“What we use technology to do is enhance and remove biases from teacher-pupil interaction, but also to bridge any kind of divide in terms of 21st century skills. And in addition to that, we engage the families. So families who might not know about hydro-fueled cars in those communities that we serve will be able to be exposed to those concepts, as well through our group connections or parent partnerships.”

Ultimately, the last thing Collaborative for Children wants is to send children from early learning and childcare environments into the K-12 system unprepared to be successful for the real world.

“At Collaborative for Children,” adds Johnson. “We are continuously pushing the envelope at our Centers for Excellence so that the children that we serve will always be on the cutting edge.

The last thing Collaborative for Children wants is to send children from early learning and childcare environments into the K-12 system unprepared to be successful for the real world. Photo courtesy of Collaborative for Children

Houston med school develops revolutionary mRNA vaccine for elephants

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An innovative team from Baylor College of Medicine and Texas Children’s Hospital has worked with the Houston Zoo to develop a first-of-its-kind treatment for elephants, which has been administered to its first patient.

Tess, the beloved, 40-year-old matriarch of the Houston Zoo’s elephant herd, is recovering well after receiving the first-ever mRNA vaccine against elephant endotheliotropic herpesvirus (EEHV) 1A on Tuesday, June 18. The veterinary staff at the Houston Zoo will monitor Tess in the coming weeks to check her reaction and the efficacy of the vaccine.

EEHV 1A is a deadly infection for Asian Elephants. While generally benign in African Elephants, Asian Elephants can develop fatal hemorrhages. The fatality rate is a whopping 80 percent, making it one of the most serous threats to elephant populations outside of humans.

Anti-viral drugs have some effect on the disease, but two-thirds show no improvement. This has led to a search for a vaccine. For 15 years, the Houston Zoo and Dr. Paul Ling at Baylor College of Medicine’s Department of Virology and Microbiology have partnered to develop the drug. They have been helped by worldwide research from zoos and animal specialists, as well as graduate student Jessica Watts and Dr. Jeroen Pollet at Houston's Texas Children’s Hospital. The research has been funded by private donations, research partnerships, and grants.

Before being inoculated, the mRNA vaccine was exhaustively tested, with the dosage being extrapolated from data involving horses.

Houston Zoo veterinarians will periodically test Tess to see if she is developing the appropriate antibodies. If she is and there are no adverse reactions, the next step will be to administer the vaccine to the rest of the Houston herd. Many of these are Tess’s own children (Tucker, Tupelo, Tilly, and Teddy) and grandchildren (Winnie).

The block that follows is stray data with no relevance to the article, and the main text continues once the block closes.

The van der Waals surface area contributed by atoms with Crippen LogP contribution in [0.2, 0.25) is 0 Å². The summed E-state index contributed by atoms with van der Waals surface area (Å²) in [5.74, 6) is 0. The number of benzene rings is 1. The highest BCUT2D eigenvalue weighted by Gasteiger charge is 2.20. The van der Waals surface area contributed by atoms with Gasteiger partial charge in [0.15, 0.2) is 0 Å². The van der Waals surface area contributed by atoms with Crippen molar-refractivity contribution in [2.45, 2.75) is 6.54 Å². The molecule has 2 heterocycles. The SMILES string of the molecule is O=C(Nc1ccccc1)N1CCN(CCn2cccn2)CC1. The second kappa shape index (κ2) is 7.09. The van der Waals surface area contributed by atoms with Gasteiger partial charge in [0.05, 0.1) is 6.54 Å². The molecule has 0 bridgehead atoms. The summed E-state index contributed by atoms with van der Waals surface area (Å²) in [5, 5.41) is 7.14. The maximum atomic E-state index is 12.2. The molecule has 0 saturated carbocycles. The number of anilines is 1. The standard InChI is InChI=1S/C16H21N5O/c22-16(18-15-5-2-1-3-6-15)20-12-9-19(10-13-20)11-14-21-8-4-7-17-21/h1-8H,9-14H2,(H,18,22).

Should the vaccine prove effective, the doses will be made available worldwide to zoos and private elephant sanctuaries. It is likely to have a significant benefit on protecting and preserving the Asian Elephant population. As of January, there are fewer than 50,000 of the animas left in the wild. They are currently listed as endangered, and breeding programs and research done through the Houston Zoo are essential to keeping the animals from going extinct.

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This article originally ran on CultureMap.

New study says Houston is best city to grow business

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The Bayou City has again received recognition as a top hub for business.

According to a new study by business revenue experts The RevOps Team, Houston is one of the cities in the US with 10 or more companies listed in the S&P 500, and has been named as the number one city with the fastest growing businesses in the U.S. Houston scored the highest Average Business Growth (ABG) at 26.7 percent. The business experts divided the data from the S&P 500 Index to see what businesses had the highest share-price growth in the last year.

Out of the 28 states and the cities with 10 or more businesses listed in the S&P 500, Houston was No. 1t for growing businesses with Atlanta, in second place with 15 companies listed and reaching an ABG of 24.2 percent. Two cities in Texas ranked in the top five with Dallas taking third place at 14.9 percent.

Texas ranked fifth place overall in the top five states for business growth with high-performing businesses like Vistra. Vistra was the company with the highest growth in Texas at 277.68 percent, followed by NRG Energy (NRG) with 170.43 percent and Caterpillar Inc. (CAT) at 69.13 percent.

“You need to be ready to both leverage opportunity and adapt to challenges,” Kerri Linsenbigler of RevOps Team said in a news release. “Growing a business wherever you are in the U.S. is not for the faint-hearted, and business owners in Texas will be proud that they have ranked highly in the top five.”

Earlier this month, over a dozen Houston-based companies madeU.S. News and World Report's collection of the "Best Companies to Work For" in 2024-2025.

In December, the city was ranked among the 25 best metropolitan areas to start a small business in a report by personal finance website The Credit Review placed Houston in the No. 22 spot.